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NASA fears gap in astronaut crew at multibillion-dollar space station
by Paul Brinkmann
Orlando FL (UPI) Feb 17, 2021

There were nine crew memnbers at one time onboard ISS during Sept 2019

Having spent well over $150 billion on the International Space Station, NASA fears a potential lack of launch vehicles could leave the orbiting platform without a U.S. astronaut and create a potential safety risk.

Such a gap would occur only if a crew had a problem that forced them to leave the space station early, but it would represent a costly "lost opportunity that cannot be regained" for maintenance work and science, NASA spokesman Josh Finch said in an email.

"NASA's position is that at least one U.S. crew member on the International Space Station at all times is the best way to maintain safe operations," Finch said.

To resolve the potential for a gap, NASA is considering buying an additional seat on a Russian Soyuz rocket and capsule planned for launch in the spring, he said.

NASA has sent six astronauts to the space station aboard SpaceX's Dragon capsules, four of whom are currently in orbit as SpaceX Crew 1. A launch of SpaceX Crew 2 is planned April 20, but the feared gap could occur in the six months after that, according to Finch.

SpaceX Crew 2 will launch four astronauts - two U.S. crew and one each from Japan and the European Space Agency - who would briefly join the four members of Crew 1 before they depart in late April or early May.

Having multiple U.S. astronauts on board the space station is desirable because they can perform more science and maintenance and help each other on spacewalks.

But the extra launch seat would create a contingency plan in case a problem forces some crew members to depart early, Finch said.

NASA pursues a policy of "dissimilar redundancy" for such flights, meaning the agency always wants a backup launch available in case of a medical emergency or mechanical failure, he said.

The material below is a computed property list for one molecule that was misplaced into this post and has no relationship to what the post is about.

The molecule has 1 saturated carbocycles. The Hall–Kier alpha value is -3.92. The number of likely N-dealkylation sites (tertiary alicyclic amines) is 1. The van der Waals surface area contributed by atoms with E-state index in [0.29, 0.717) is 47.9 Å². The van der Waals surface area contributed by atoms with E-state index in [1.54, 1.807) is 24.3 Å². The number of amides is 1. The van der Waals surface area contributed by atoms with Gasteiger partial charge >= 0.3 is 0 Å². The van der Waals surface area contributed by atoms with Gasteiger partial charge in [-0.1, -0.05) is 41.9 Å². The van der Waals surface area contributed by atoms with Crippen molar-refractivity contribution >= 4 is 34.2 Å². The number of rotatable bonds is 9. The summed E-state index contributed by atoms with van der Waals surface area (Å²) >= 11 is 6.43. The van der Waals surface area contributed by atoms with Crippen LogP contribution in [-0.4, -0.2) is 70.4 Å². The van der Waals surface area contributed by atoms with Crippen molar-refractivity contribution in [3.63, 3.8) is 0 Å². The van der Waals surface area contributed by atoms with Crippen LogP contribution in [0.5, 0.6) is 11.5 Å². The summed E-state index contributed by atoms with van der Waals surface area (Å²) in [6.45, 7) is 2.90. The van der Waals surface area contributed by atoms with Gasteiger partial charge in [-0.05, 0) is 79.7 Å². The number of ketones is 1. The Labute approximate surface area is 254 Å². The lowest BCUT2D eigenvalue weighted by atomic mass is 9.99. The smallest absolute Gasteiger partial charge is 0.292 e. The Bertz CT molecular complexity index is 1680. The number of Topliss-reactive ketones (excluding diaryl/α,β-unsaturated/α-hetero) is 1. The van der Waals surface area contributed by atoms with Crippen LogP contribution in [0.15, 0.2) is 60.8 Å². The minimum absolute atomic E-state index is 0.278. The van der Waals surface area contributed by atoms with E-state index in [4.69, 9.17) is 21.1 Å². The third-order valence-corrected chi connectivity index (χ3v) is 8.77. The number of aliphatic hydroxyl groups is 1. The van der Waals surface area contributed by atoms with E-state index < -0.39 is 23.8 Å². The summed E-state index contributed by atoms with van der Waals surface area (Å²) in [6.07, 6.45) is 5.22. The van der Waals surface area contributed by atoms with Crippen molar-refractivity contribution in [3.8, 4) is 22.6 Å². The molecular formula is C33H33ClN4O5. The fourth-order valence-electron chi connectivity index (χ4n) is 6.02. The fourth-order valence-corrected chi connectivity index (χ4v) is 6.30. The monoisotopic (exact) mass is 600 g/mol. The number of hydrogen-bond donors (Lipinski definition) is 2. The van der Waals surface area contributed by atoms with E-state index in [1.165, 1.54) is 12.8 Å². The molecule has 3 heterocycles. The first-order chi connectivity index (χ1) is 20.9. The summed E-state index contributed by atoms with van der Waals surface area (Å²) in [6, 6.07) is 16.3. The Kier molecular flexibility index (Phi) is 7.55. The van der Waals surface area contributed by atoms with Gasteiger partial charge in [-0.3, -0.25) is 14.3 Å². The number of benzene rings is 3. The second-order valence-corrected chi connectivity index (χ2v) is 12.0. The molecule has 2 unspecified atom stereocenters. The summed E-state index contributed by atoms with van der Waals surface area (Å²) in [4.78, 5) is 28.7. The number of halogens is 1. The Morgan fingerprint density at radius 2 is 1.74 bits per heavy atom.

The potential gap at the space station comes as the Boeing Co. continues to test its Starliner capsule, which originally was to be operational years ago.

Boeing's test flight in December 2019 failed to reach the space station, but landed safely. The company plans another test flight March 29. If that test flight is successful, NASA could move to certify Starliner for regular crewed flights, but that process can take several months.

Before SpaceX's successful Demo 2 flight in May, NASA had relied only on Soyuz capsules launched from Kazakhstan - at $70 million to $80 million per seat - since the space shuttle era ended in 2011.

In the later years of the shuttle era, NASA usually had a backup shuttle prepared to launch relatively quickly in event of a problem, and the agency has had similar contingency plans with Russia's Soyuz program. But NASA's goal is to no longer purchase seats on Soyuz missions after this year.

SpaceX and Boeing are part of NASA's Commercial Crew Program, which was designed to have two private companies providing launch services - so that the space agency would have options and backups. That strategy precludes NASA from relying exclusively on SpaceX for launches.

Two Russian cosmonauts normally are on board the orbiting platform, but even they require a counterpart from the United States or another nation to help with spacewalks.

NASA has some limited ability to run equipment on the space station remotely from the ground, and even has flying robots called Astrobees on board.

But those wouldn't function properly without astronauts, said Abhishek Cauligi, a doctoral candidate in aeronautics who works at Stanford University's Autonomous Systems Laboratory in California.

"Conducting science on board the ISS without any human supervision is currently out of reach, in part due to the fact that the ISS wasn't designed with this in mind," although future space stations may have more robotic capability, Cauligi said.

He has worked on science related to the Astrobees and other robotic systems on the International Space Station. Cauligi noted that crew arrivals also carry cargo and new science equipment.

"Research projects and experiments on the ISS are typically scheduled months, if not years, in advance, so delays ... could affect many projects," he said.

Source: United Press International

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ISS Progress 77 Sets Off From Baikonur Cosmodrome
Baikonur, Kazakhstan (Sputnik) Feb 16, 2021
Progress 77 is expected to remain docked to the Russian segment of the International Space Station (ISS) until July 2021. Last year, Russia sent two Progress MS resupply spacecraft to the ISS, in April and in July. The ISS Progress 77 cargo ship is setting off to the International Space Station (ISS) on Monday, carried by Russia's Soyuz-2.1a carrier rocket. The spacecraft is taking off from the Baikonur Cosmodrome in Kazakhstan. The spacecraft will deliver 600 kilograms (1,322 pounds) of res ... read more

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